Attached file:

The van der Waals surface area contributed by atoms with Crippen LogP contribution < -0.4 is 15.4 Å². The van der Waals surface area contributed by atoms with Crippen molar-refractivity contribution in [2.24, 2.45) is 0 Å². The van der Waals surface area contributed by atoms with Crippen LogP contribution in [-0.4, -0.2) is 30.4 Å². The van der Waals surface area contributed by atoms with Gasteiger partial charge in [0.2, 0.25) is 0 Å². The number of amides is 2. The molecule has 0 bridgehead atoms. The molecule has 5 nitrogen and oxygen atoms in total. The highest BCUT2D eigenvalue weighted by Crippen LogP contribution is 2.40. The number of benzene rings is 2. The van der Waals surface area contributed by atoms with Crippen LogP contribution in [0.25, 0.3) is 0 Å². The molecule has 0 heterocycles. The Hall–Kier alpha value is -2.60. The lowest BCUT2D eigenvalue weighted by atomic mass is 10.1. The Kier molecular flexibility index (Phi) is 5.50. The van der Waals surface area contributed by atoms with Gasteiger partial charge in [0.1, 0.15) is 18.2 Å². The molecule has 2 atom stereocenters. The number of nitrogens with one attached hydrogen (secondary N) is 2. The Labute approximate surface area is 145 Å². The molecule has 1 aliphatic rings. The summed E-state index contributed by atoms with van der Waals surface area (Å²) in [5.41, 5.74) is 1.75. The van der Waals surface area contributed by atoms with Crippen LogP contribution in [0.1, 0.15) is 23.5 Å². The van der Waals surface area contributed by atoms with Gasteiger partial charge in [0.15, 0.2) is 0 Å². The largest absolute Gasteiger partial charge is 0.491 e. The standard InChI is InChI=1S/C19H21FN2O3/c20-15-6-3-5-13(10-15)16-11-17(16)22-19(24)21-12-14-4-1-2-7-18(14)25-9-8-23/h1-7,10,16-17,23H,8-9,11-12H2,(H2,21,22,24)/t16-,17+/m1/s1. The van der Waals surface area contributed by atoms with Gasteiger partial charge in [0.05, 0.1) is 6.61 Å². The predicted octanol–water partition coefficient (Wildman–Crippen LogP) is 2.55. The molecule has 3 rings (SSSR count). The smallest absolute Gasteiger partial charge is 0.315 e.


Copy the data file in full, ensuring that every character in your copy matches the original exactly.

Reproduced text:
The van der Waals surface area contributed by atoms with Crippen LogP contribution < -0.4 is 15.4 Å². The van der Waals surface area contributed by atoms with Crippen molar-refractivity contribution in [2.24, 2.45) is 0 Å². The van der Waals surface area contributed by atoms with Crippen LogP contribution in [-0.4, -0.2) is 30.4 Å². The van der Waals surface area contributed by atoms with Gasteiger partial charge in [0.2, 0.25) is 0 Å². The number of amides is 2. The molecule has 0 bridgehead atoms. The molecule has 5 nitrogen and oxygen atoms in total. The highest BCUT2D eigenvalue weighted by Crippen LogP contribution is 2.40. The number of benzene rings is 2. The van der Waals surface area contributed by atoms with Crippen LogP contribution in [0.25, 0.3) is 0 Å². The molecule has 0 heterocycles. The Hall–Kier alpha value is -2.60. The lowest BCUT2D eigenvalue weighted by atomic mass is 10.1. The Kier molecular flexibility index (Phi) is 5.50. The van der Waals surface area contributed by atoms with Gasteiger partial charge in [0.1, 0.15) is 18.2 Å². The molecule has 2 atom stereocenters. The number of nitrogens with one attached hydrogen (secondary N) is 2. The Labute approximate surface area is 145 Å². The molecule has 1 aliphatic rings. The summed E-state index contributed by atoms with van der Waals surface area (Å²) in [5.41, 5.74) is 1.75. The van der Waals surface area contributed by atoms with Crippen LogP contribution in [0.1, 0.15) is 23.5 Å². The van der Waals surface area contributed by atoms with Gasteiger partial charge in [0.15, 0.2) is 0 Å². The largest absolute Gasteiger partial charge is 0.491 e. The standard InChI is InChI=1S/C19H21FN2O3/c20-15-6-3-5-13(10-15)16-11-17(16)22-19(24)21-12-14-4-1-2-7-18(14)25-9-8-23/h1-7,10,16-17,23H,8-9,11-12H2,(H2,21,22,24)/t16-,17+/m1/s1. The van der Waals surface area contributed by atoms with Gasteiger partial charge in [0.05, 0.1) is 6.61 Å². The predicted octanol–water partition coefficient (Wildman–Crippen LogP) is 2.55. The molecule has 3 rings (SSSR count). The smallest absolute Gasteiger partial charge is 0.315 e.